some pupils will have progressed further and will: explain how pyramids of numbers represent feeding relationships in a habitat
It is helpful if pupils:
• know that different living things live in different habitats
• can describe ways in which animals and plants are adapted to survive in a habitat
• can represent feeding relationships by food chains and food webs
• know that organisms can be classified into animals and plants and about the main taxonomic groups of animals
Risk assessments are required for any hazardous activity. In this unit pupils:
• carry out fieldwork outside the school
• handle a variety of living things
Many employers have specific guidance on fieldwork. Model risk assessments used by most employers for normal science activities can be found in the publications listed in the Teacher’s guide. Teachers need to follow these as indicated in the guidance notes for the activities, and consider what modifications are needed for individual classroom situations.
Through the activities in this unit pupils will be able to understand, use and spell correctly:
• words and phrases relating to the environment, eg community, habitat, pyramid of numbers
• words with similar but distinct meanings, eg predator, carnivore, habitat, environment, ecosystem
• words and phrases relating to the classification of plants, eg taxonomic group, mosses, ferns, conifers
• words and phrases relating to an investigation of a habitat, eg environmental conditions, quadrat sampling, transect, population sizes, reliable data
Through the activities pupils could:
• describe and evaluate how the work was undertaken and what led to the conclusions
• group sentences into paragraphs that are clearly focused and well developed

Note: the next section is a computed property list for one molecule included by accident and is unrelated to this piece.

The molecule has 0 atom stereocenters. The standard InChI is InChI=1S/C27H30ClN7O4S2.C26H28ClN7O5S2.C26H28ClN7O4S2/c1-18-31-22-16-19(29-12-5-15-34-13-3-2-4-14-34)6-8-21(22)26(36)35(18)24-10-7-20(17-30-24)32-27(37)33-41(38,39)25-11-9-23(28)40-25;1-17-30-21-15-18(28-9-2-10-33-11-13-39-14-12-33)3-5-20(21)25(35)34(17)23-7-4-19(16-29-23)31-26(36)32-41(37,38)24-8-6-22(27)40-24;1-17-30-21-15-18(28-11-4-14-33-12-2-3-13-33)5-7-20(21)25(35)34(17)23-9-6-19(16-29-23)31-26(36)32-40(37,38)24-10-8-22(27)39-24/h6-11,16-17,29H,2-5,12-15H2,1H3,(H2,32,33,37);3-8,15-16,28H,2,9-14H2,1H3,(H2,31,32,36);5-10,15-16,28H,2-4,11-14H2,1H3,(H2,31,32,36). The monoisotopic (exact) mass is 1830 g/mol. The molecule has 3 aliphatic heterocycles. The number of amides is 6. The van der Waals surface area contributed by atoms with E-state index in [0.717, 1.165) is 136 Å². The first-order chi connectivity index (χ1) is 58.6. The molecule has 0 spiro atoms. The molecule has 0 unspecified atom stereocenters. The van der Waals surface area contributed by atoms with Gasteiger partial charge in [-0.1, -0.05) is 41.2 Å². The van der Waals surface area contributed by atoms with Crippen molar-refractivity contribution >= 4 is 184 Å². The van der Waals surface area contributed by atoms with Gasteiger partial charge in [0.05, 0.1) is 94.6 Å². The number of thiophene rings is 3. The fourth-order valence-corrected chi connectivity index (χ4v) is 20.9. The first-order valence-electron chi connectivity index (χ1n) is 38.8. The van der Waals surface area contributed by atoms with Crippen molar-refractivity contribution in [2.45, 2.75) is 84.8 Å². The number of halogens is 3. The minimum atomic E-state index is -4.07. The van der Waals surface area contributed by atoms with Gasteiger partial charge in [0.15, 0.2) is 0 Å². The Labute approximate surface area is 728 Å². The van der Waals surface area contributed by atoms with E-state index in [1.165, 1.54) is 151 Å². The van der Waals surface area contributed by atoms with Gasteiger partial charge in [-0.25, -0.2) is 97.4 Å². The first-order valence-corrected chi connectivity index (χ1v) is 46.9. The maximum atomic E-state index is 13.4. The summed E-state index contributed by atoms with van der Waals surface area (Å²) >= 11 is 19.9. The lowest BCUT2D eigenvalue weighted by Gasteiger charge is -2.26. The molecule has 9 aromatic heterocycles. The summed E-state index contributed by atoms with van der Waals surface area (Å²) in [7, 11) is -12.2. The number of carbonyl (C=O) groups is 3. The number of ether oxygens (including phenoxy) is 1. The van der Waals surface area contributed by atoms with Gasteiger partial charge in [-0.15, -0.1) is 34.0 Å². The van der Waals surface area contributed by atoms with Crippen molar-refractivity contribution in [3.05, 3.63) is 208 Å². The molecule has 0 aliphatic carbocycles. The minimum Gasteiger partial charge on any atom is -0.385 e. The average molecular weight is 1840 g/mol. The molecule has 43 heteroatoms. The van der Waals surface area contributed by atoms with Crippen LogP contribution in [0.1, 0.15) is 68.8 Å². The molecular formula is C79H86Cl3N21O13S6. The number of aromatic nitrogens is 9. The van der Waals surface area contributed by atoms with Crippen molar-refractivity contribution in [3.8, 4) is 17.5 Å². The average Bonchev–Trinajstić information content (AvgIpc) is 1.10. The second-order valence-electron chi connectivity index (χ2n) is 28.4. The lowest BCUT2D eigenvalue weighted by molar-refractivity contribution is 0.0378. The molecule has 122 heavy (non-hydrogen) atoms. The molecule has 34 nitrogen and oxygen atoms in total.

sources to explore animal and plant communities living in different habitats,
• specimens of a variety of plants, eg mosses, liverworts, ferns, conifer branches, pelargonium, grasses in flower
• secondary data providing information on food webs, population sizes, etc, in a range of environments
• keys and field guides for use in fieldwork
• datalogging equipment and software
• prepared spreadsheet template for recording data from fieldwork
• apparatus for collecting specimens during fieldwork
• quadrats and other sampling apparatus
• video camera and/or digital camera and associated software
• simulation software for investigating predator-prey interactions
• visit a range of habitats, eg nature reserves, bird sanctuaries, national parks
• visit libraries or museums to find out more about the animal and plant communities living in different habitats, and their adaptations, and about issues related to the environment
• watch wildlife videos and television programmes about a range of very different habitats
• take part in environmental awareness or improvement projects
• use internet sites, eg www.ase.org.uk/envlnk.html that offer opportunities to find out about ecological relationships, biodiversity and environmental issues
• read newspaper articles, magazine articles and books about habitats, including those that are under threat or where protection schemes have resulted in species re-establishing themselves
• read fiction with an emphasis on the natural environment, eg Watership Down
Enter specific words: biology topic, anything!